Writer / director Kevin Miller has recently released a documentary discussing some different conceptions of Hell within Christianity. The Bible clearly makes several references to this lake of fire as the final destination for unrepentant souls, but to Miller and others, the traditionally held notion of eternal damnation seems to contradict the omnibenevolent conception of God. As interfaith ministers of the Universal Life Church, let us look at arguments presented in the film, passages of the Bible, and minister responses to the ideas to critically examine Miller's points.
For many Christians, Hell is the natural destination for us all as a result of our imperfections. The Bible says the punishment for sin is death (Romans 6:23), and sinners will go away to eternal punishment (Matthew 25:46). This serves as the major deterrent for wronging others. According to this view, humans are born fundamentally flawed; God is the only perfect being, thus insofar as we are not God, we are imperfect. The job of those who become ordained as Christian ministers is to guide sinners away from our tendencies so as to help us avoid being damned to Hell.
For Miller and others, this consequence seems wildly out of proportion to the sins that warrant it. The relationship between God and creation is somewhat akin to that of parent to child, and detractors from the traditional view liken eternal burning as a wage for sins to a parent locking up and torturing his child for the rest of her life for sassing and tattling. Hell doesn't seem to serve a clear purpose for folks like Miller. If there is no hope to be reprimanded and change, why exact unending punishment?
These Christians tend to focus on the tone of the message of Jesus Christ. One story that Jesus told was of workers in a vineyard, who represent believers. After a full day of laboring, a newcomer joins their efforts just in time to line up, and he receives the same pay as everyone else. When the others protested, the landowner claimed he did not treat anyone unfairly, reminding them that they agreed to the wages and asked "are you envious because I am generous?" (Matthew 20). This story is meant to evoke our reaction to the notion that some will serve God all their lives and some will genuinely seek forgiveness on their death beds, and both will be spared from Hell just the same.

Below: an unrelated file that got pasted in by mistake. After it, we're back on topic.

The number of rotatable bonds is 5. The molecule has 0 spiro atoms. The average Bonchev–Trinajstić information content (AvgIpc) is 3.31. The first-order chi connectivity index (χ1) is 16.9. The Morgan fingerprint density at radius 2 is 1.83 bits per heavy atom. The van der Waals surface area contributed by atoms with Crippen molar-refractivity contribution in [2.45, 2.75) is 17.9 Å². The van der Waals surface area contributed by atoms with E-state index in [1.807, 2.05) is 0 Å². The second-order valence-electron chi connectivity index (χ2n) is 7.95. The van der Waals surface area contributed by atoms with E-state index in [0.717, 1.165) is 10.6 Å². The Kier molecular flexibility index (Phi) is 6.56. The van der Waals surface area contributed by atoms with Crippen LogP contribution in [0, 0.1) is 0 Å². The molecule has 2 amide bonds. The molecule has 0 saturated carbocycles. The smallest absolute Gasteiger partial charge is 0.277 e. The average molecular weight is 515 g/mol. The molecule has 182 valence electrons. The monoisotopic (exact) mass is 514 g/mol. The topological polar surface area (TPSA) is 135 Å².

We have a notion that Adolf Hitler wouldn't be in Heaven, even if he genuinely sought forgiveness. But individuals being deemed "too sinful" to ever be forgiven is exactly the lesson Jesus preached against! Combine this with the fact that anyone suffering in Hell would likely genuinely beg for forgiveness and we are left asking what sets those cries apart from the man on his death bed a.k.a. the final man in the vineyard? Timing. Certainly men and women become ordained or join a Christian church because of the message of love and hope, but God sending someone to burn forever over a timing issue rails against these concepts for Miller.
It seems arguments and questions along these lines are to be expected. The head of the Westboro Baptist Church has released a video response to Miller's documentary, and he brings some convincing scripture with him. "Although they claimed to be wise, they became fools and exchanged the glory of the immortal God for images made to look like moral human beings " (Romans 21). His rebuttal is essentially that what seems to make sense to us doesn't have bearing on the way the universe actually works. He also mentions verses that describe the end times, when people who haven't seen the power of God begin to question the logic of His ways (2nd Peter 3). It is a common notion that one of Satan's biggest lies to us is that he doesn't exist, or that Hell and consequences don't exist.
The doctrine of Universalism offers that people do their time in Hell as proportionate with the sins done in life, then they all pass on to join God in Heaven. That seems to escape the points of the Westboro Baptist Church while also embracing the forgiving nature and compassion of Jesus. Scholar Richard Beck has yet another response. He offers that we need the extreme language of hell to conceive of the disappointment of God and understand that we deserve consequences for our actions. Whether or not it actually exists is beside the point for Beck. We are told what we need to hear to give us the incentive to act right and to make a free choice. The Universal Life Church certainly isn't taking a stance on the actual existence of Hell, but we do agree that ideas like Hell can provide us with a means of calibrating our moral compasses, regardless of what faith sets forth these ideas. Indeed, the very words we choose to live by encourage such deliberation in any faith: "do that which is right."